+20 120 658 4555   i@redsea.world

Dugongs Of The Red Sea

Dugong Facts

Did you know there are three varieties on the manatee theme? There’s the Amazonian from South America, the West Indian species and the African manatee. The African manatee lives in warm salt and fresh waters along the coast, which brings us to the Red Sea.

So meet the manatee, also more familiarly known as the dugong in the Red Sea region in Egypt. It conjures up visions of a prehistoric sea cow. It’s large. It’s big. It’s lazy. It’s slow. But it’s also oh so peaceful, sweet and absolutely not aggressive.

The dugong doesn’t have any real enemies. Urban legend has it there are no crocodiles in the Red Sea because they have too much respecct for the dugong. It’s a fascinating to see a  dugong hovering over beds of seagrass in slow-motion. Because that’s where you will find dugongs, where seagrass beds and patches are present in abundance. Mind you, our greyish marine herbivores aren’t short of daily absorbing some 50 kilograms of aquatic vegetation, such as sea plants and grass, for breakfast, lunch and dinner.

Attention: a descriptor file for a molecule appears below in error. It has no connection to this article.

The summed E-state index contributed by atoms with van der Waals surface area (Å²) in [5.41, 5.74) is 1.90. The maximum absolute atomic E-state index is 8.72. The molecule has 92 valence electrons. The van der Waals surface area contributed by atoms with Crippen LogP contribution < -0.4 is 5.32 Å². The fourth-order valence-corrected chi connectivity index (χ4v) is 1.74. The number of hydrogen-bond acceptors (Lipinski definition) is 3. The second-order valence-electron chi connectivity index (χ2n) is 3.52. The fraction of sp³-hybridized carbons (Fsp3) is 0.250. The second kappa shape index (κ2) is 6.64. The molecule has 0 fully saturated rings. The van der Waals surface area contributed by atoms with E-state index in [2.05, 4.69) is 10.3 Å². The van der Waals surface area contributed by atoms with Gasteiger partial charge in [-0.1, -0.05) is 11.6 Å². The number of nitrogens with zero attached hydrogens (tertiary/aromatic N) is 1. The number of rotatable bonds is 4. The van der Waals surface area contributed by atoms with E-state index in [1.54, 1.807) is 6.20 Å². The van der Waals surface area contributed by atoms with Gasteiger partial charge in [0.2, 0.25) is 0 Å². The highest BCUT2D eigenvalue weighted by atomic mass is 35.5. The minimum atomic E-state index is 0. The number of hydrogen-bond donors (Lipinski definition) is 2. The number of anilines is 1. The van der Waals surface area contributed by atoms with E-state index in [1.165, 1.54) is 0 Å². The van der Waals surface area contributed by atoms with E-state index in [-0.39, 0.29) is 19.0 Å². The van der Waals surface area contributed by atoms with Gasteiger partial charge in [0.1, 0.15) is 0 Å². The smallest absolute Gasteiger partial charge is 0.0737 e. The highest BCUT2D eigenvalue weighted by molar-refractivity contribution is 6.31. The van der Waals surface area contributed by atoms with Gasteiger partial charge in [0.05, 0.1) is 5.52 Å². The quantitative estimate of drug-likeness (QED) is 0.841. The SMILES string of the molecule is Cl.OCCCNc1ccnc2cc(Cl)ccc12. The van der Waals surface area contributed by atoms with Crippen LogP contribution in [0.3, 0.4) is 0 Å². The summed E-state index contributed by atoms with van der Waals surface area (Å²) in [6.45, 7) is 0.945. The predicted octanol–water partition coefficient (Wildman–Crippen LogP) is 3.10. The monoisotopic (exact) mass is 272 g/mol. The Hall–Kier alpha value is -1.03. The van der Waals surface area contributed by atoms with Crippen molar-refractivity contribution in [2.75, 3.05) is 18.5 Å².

One of the best places to spot dugongs in the wild and their natural environment is at Ab Dabbab Beach in Marsa Alam. As plump and chubby as the dugong may seem, it effortlessly glides through the waters of Abu Dabbab Beach. The majority of Red Sea dugong sightings have been in shallow sheltered waters off the coast at Abu Dabbab. You are likely to have a fair chance spotting them when you go out on a guided snorkeling trip with a zodiac from Abu Dabbab Beach.

Dugongs can stay under water for a short period of time but they rely on oxygen to breathe. This is why it surfaces every three to five minutes , but not when it is enjoying her beauty sleep, usually lasting some twenty minutes.

A fully grown dugong measures some four metres in length and can weigh up to almost 600 kilos.


The manatee is not related to any other marine animals. Their closest living relatives is the elephant


Dugongs never go on land, but, like other sea mammals, they rely on oxygen to breathe


Dugongs  are als known as sea cows. Is it because they move slowly and eat sea grass?.


Dugongs are able to shed their teeth and grow new ones throughout their lives